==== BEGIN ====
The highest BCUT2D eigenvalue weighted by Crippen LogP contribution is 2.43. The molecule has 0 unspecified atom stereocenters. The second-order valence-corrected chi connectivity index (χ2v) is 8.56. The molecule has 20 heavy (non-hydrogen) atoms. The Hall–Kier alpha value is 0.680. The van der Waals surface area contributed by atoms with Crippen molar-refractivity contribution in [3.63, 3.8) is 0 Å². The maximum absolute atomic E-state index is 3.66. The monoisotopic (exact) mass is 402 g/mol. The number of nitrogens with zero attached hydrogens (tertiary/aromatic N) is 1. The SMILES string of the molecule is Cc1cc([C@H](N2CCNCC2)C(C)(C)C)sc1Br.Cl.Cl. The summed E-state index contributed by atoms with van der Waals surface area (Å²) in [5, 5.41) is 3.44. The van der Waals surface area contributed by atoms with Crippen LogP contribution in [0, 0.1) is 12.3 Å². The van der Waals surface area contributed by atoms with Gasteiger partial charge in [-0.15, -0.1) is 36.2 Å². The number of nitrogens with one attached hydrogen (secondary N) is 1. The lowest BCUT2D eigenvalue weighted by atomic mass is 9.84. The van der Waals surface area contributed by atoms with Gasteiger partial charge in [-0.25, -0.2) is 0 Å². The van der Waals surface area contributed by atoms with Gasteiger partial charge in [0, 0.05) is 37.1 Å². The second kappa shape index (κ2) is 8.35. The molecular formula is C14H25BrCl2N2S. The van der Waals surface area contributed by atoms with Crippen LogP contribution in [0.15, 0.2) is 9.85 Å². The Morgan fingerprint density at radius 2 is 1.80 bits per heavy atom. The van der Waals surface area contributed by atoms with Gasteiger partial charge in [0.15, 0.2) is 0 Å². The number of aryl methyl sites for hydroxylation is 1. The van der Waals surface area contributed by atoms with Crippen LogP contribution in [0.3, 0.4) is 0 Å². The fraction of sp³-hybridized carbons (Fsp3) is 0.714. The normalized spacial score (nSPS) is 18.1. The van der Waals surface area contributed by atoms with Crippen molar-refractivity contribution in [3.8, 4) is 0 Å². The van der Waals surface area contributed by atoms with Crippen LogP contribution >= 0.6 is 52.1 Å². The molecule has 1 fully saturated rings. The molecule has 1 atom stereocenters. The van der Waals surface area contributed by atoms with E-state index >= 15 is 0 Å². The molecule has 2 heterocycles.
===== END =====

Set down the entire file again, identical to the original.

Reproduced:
The highest BCUT2D eigenvalue weighted by Crippen LogP contribution is 2.43. The molecule has 0 unspecified atom stereocenters. The second-order valence-corrected chi connectivity index (χ2v) is 8.56. The molecule has 20 heavy (non-hydrogen) atoms. The Hall–Kier alpha value is 0.680. The van der Waals surface area contributed by atoms with Crippen molar-refractivity contribution in [3.63, 3.8) is 0 Å². The maximum absolute atomic E-state index is 3.66. The monoisotopic (exact) mass is 402 g/mol. The number of nitrogens with zero attached hydrogens (tertiary/aromatic N) is 1. The SMILES string of the molecule is Cc1cc([C@H](N2CCNCC2)C(C)(C)C)sc1Br.Cl.Cl. The summed E-state index contributed by atoms with van der Waals surface area (Å²) in [5, 5.41) is 3.44. The van der Waals surface area contributed by atoms with Crippen LogP contribution in [0, 0.1) is 12.3 Å². The van der Waals surface area contributed by atoms with Gasteiger partial charge in [-0.15, -0.1) is 36.2 Å². The number of nitrogens with one attached hydrogen (secondary N) is 1. The lowest BCUT2D eigenvalue weighted by atomic mass is 9.84. The van der Waals surface area contributed by atoms with Gasteiger partial charge in [-0.25, -0.2) is 0 Å². The van der Waals surface area contributed by atoms with Gasteiger partial charge in [0, 0.05) is 37.1 Å². The second kappa shape index (κ2) is 8.35. The molecular formula is C14H25BrCl2N2S. The van der Waals surface area contributed by atoms with Crippen LogP contribution in [0.15, 0.2) is 9.85 Å². The Morgan fingerprint density at radius 2 is 1.80 bits per heavy atom. The van der Waals surface area contributed by atoms with Gasteiger partial charge in [0.15, 0.2) is 0 Å². The number of aryl methyl sites for hydroxylation is 1. The van der Waals surface area contributed by atoms with Crippen LogP contribution in [0.3, 0.4) is 0 Å². The fraction of sp³-hybridized carbons (Fsp3) is 0.714. The normalized spacial score (nSPS) is 18.1. The van der Waals surface area contributed by atoms with Crippen molar-refractivity contribution in [3.8, 4) is 0 Å². The van der Waals surface area contributed by atoms with Crippen LogP contribution >= 0.6 is 52.1 Å². The molecule has 1 fully saturated rings. The molecule has 1 atom stereocenters. The van der Waals surface area contributed by atoms with E-state index >= 15 is 0 Å². The molecule has 2 heterocycles.